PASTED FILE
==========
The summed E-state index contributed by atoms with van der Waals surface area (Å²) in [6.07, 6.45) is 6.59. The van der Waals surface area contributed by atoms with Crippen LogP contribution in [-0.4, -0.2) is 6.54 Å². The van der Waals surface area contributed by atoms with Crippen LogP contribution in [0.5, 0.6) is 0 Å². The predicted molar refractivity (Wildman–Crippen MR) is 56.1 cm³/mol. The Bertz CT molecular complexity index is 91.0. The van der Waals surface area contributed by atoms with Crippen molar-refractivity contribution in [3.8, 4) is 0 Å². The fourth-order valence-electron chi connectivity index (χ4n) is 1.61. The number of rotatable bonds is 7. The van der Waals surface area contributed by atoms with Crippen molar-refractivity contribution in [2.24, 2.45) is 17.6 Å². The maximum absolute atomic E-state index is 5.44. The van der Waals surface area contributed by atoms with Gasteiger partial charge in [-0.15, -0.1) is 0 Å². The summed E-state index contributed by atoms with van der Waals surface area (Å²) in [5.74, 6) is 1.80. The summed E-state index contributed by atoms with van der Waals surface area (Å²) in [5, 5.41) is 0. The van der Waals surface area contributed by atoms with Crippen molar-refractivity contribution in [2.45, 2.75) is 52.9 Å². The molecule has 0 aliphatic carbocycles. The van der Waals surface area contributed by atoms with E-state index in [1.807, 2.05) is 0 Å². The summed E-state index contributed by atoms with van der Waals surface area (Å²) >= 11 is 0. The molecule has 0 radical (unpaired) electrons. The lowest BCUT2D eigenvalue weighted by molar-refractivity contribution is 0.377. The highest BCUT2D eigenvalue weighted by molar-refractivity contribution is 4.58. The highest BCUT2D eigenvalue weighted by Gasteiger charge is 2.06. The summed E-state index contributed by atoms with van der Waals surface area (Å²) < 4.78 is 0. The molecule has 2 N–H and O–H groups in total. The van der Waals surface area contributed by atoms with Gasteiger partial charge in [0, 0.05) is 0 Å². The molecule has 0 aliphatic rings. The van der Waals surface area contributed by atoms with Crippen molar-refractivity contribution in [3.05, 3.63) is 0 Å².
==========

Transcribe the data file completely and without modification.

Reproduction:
The summed E-state index contributed by atoms with van der Waals surface area (Å²) in [6.07, 6.45) is 6.59. The van der Waals surface area contributed by atoms with Crippen LogP contribution in [-0.4, -0.2) is 6.54 Å². The van der Waals surface area contributed by atoms with Crippen LogP contribution in [0.5, 0.6) is 0 Å². The predicted molar refractivity (Wildman–Crippen MR) is 56.1 cm³/mol. The Bertz CT molecular complexity index is 91.0. The van der Waals surface area contributed by atoms with Crippen molar-refractivity contribution in [3.8, 4) is 0 Å². The fourth-order valence-electron chi connectivity index (χ4n) is 1.61. The number of rotatable bonds is 7. The van der Waals surface area contributed by atoms with Crippen molar-refractivity contribution in [2.24, 2.45) is 17.6 Å². The maximum absolute atomic E-state index is 5.44. The van der Waals surface area contributed by atoms with Gasteiger partial charge in [-0.15, -0.1) is 0 Å². The summed E-state index contributed by atoms with van der Waals surface area (Å²) in [5.74, 6) is 1.80. The summed E-state index contributed by atoms with van der Waals surface area (Å²) in [5, 5.41) is 0. The van der Waals surface area contributed by atoms with Crippen molar-refractivity contribution in [2.45, 2.75) is 52.9 Å². The molecule has 0 aliphatic carbocycles. The van der Waals surface area contributed by atoms with E-state index in [1.807, 2.05) is 0 Å². The summed E-state index contributed by atoms with van der Waals surface area (Å²) >= 11 is 0. The molecule has 0 radical (unpaired) electrons. The lowest BCUT2D eigenvalue weighted by molar-refractivity contribution is 0.377. The highest BCUT2D eigenvalue weighted by molar-refractivity contribution is 4.58. The highest BCUT2D eigenvalue weighted by Gasteiger charge is 2.06. The summed E-state index contributed by atoms with van der Waals surface area (Å²) < 4.78 is 0. The molecule has 2 N–H and O–H groups in total. The van der Waals surface area contributed by atoms with Gasteiger partial charge in [0, 0.05) is 0 Å². The molecule has 0 aliphatic rings. The van der Waals surface area contributed by atoms with Crippen molar-refractivity contribution in [3.05, 3.63) is 0 Å².